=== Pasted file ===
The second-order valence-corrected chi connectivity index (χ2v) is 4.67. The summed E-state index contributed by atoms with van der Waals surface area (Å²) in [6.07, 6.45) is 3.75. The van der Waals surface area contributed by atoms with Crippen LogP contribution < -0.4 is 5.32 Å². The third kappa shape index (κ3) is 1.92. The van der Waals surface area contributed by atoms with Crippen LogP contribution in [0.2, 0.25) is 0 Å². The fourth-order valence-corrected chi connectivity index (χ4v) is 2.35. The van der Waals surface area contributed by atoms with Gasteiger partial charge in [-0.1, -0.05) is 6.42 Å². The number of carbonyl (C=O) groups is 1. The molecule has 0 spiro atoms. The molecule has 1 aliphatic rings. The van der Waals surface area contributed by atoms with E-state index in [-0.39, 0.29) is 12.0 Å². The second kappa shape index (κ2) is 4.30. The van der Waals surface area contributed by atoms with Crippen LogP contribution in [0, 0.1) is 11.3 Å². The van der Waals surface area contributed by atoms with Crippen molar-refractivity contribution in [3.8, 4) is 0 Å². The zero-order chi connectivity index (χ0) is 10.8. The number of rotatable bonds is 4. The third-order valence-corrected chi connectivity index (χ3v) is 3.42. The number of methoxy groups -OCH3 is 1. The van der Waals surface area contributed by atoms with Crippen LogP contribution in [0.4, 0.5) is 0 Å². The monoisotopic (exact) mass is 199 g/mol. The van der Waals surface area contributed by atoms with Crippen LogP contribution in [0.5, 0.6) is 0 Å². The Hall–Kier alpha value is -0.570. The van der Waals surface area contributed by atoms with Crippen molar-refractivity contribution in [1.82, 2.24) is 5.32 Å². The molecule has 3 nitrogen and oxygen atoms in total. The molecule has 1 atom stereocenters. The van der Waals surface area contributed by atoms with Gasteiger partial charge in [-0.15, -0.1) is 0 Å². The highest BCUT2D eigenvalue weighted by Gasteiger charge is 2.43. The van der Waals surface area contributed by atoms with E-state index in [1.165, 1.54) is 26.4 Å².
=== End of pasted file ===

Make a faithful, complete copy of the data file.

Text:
The second-order valence-corrected chi connectivity index (χ2v) is 4.67. The summed E-state index contributed by atoms with van der Waals surface area (Å²) in [6.07, 6.45) is 3.75. The van der Waals surface area contributed by atoms with Crippen LogP contribution < -0.4 is 5.32 Å². The third kappa shape index (κ3) is 1.92. The van der Waals surface area contributed by atoms with Crippen LogP contribution in [0.2, 0.25) is 0 Å². The fourth-order valence-corrected chi connectivity index (χ4v) is 2.35. The van der Waals surface area contributed by atoms with Gasteiger partial charge in [-0.1, -0.05) is 6.42 Å². The number of carbonyl (C=O) groups is 1. The molecule has 0 spiro atoms. The molecule has 1 aliphatic rings. The van der Waals surface area contributed by atoms with E-state index in [-0.39, 0.29) is 12.0 Å². The second kappa shape index (κ2) is 4.30. The van der Waals surface area contributed by atoms with Crippen LogP contribution in [0, 0.1) is 11.3 Å². The van der Waals surface area contributed by atoms with Crippen molar-refractivity contribution in [3.8, 4) is 0 Å². The zero-order chi connectivity index (χ0) is 10.8. The number of rotatable bonds is 4. The third-order valence-corrected chi connectivity index (χ3v) is 3.42. The number of methoxy groups -OCH3 is 1. The van der Waals surface area contributed by atoms with Crippen LogP contribution in [0.4, 0.5) is 0 Å². The monoisotopic (exact) mass is 199 g/mol. The van der Waals surface area contributed by atoms with Crippen LogP contribution in [0.5, 0.6) is 0 Å². The Hall–Kier alpha value is -0.570. The van der Waals surface area contributed by atoms with Crippen molar-refractivity contribution in [1.82, 2.24) is 5.32 Å². The molecule has 3 nitrogen and oxygen atoms in total. The molecule has 1 atom stereocenters. The van der Waals surface area contributed by atoms with Gasteiger partial charge in [-0.15, -0.1) is 0 Å². The highest BCUT2D eigenvalue weighted by Gasteiger charge is 2.43. The van der Waals surface area contributed by atoms with E-state index in [1.165, 1.54) is 26.4 Å².